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This Year's Puppy Bowl Puppies Have A Sweet Story

There is a lot to look forward to on Super Bowl Sunday — the seemingly endless array of chips and dip at Super Bowl parties, Lady Gaga's sure-to-be-amazing halftime performance — and the Puppy Bowl. For 12 years, the super adorable pups have been competing against one another in a competition more fierce than the Super Bowl itself. But how do they pick the Puppy Bowl puppies?

The training and try-out process for the Puppy Bowl is not nearly as tough or rigorous as the training that the New England Patriots quarterback Tom Brady more than likely had to go through to get to his seventh Super Bowl (give them a break though, they're just puppies), but the final event will likely be just as exciting, and the competition is just as "ruff." Before the Atlanta Falcons face the New England Patriots later on Sunday night, the Puppy Bowl will air on Animal Planet at 3 p.m. Eastern Time; Puppy Bowl teams Ruff and Fluff (yes, you read that correctly) will battle it out for the championship title.

While the competition in the Puppy Bowl is nowhere near as high stakes as the Super Bowl, it's still definitely worth getting into, especially if you're not too keen on sports. So how do they pick the adorable pups that form the teams taking to the miniature field — and more importantly, do they get tiny jerseys with their names on them?

As to the second part of that question, it seems the puppies don't wear jerseys (mostly because they are dogs). But don't worry — that doesn't make the Puppy Bowl any less amazing: As it turns out, the puppies are picked from animal shelters all across the nation, according to E! News. In 2013, a spokesperson from Animal Planet told E! about how the Puppy Bowl puppies are selected, noting,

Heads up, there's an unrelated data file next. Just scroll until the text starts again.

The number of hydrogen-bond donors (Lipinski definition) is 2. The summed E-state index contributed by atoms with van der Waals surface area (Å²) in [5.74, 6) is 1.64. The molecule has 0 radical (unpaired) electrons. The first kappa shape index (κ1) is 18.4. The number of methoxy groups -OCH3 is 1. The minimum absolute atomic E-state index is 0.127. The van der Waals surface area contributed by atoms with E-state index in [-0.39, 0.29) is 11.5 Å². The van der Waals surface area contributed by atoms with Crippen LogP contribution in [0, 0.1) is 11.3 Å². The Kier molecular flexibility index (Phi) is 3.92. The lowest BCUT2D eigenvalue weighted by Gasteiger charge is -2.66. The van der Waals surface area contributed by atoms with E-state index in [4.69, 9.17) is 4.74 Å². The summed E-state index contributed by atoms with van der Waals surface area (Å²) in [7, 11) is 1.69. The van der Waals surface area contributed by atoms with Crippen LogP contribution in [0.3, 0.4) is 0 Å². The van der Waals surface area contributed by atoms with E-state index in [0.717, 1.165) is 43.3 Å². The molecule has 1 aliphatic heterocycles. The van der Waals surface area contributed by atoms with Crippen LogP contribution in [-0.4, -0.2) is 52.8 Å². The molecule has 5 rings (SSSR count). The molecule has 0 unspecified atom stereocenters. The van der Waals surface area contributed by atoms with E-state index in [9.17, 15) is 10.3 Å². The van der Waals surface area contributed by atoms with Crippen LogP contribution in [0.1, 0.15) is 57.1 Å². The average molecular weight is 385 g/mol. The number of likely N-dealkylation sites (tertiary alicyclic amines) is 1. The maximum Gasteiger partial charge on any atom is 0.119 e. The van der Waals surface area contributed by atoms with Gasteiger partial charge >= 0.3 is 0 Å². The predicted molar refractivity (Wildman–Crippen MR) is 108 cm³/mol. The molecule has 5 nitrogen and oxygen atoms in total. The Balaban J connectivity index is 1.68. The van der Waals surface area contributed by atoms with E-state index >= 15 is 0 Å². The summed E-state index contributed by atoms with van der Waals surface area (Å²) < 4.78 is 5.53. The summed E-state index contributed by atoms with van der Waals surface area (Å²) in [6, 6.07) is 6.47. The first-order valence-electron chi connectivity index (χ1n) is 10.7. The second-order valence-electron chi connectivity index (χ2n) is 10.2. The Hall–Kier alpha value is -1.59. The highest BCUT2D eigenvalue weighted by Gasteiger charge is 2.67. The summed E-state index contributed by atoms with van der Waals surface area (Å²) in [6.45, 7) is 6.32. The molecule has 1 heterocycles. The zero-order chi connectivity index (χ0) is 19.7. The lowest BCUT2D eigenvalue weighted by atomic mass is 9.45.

Animal Planet works in conjunction with Petfinder during the selection process for the puppies. Petfinder reaches out to shelters and rescue organizations to see if they have puppies that meet the age and size requirements and if so, asks if they would be interested in have those animals be part of Puppy Bowl.

Basically, the animals just have to be the right shape and size in order to play in the Puppy Bowl. (All of which are fair enough requirements, given how NFL players are drafted.) According to The Washington Post, this year, "78 puppies were chosen from more than 30 rescue organizations around the country." The full list of shelters that Animal Planet used to find this year's puppies can be found here.

This year, according to Entertainment Weekly, a special focus was put on dogs requiring special assistance — with hearing impaired dogs and three legged dogs taking the field — to prove that dogs who look a little sick shouldn't be overlooked for the challenges they face. But the puppies don't return to the shelters once they're done winning (or losing) the Puppy Bowl — they get to go to good homes. While every single puppy competing in this year's Puppy Bowl was adoptable at one point, according to Mic, the majority of puppies have already been adopted. (Still hoping to get your hands on a little fluffy pup of your own? Head to a nearby shelter and inquire about adopting there.)

The puppies in the Puppy Bowl are picked with good intentions — to bring attention to dogs with needs and in the hopes that they'll go to good homes. That's something everyone can get behind.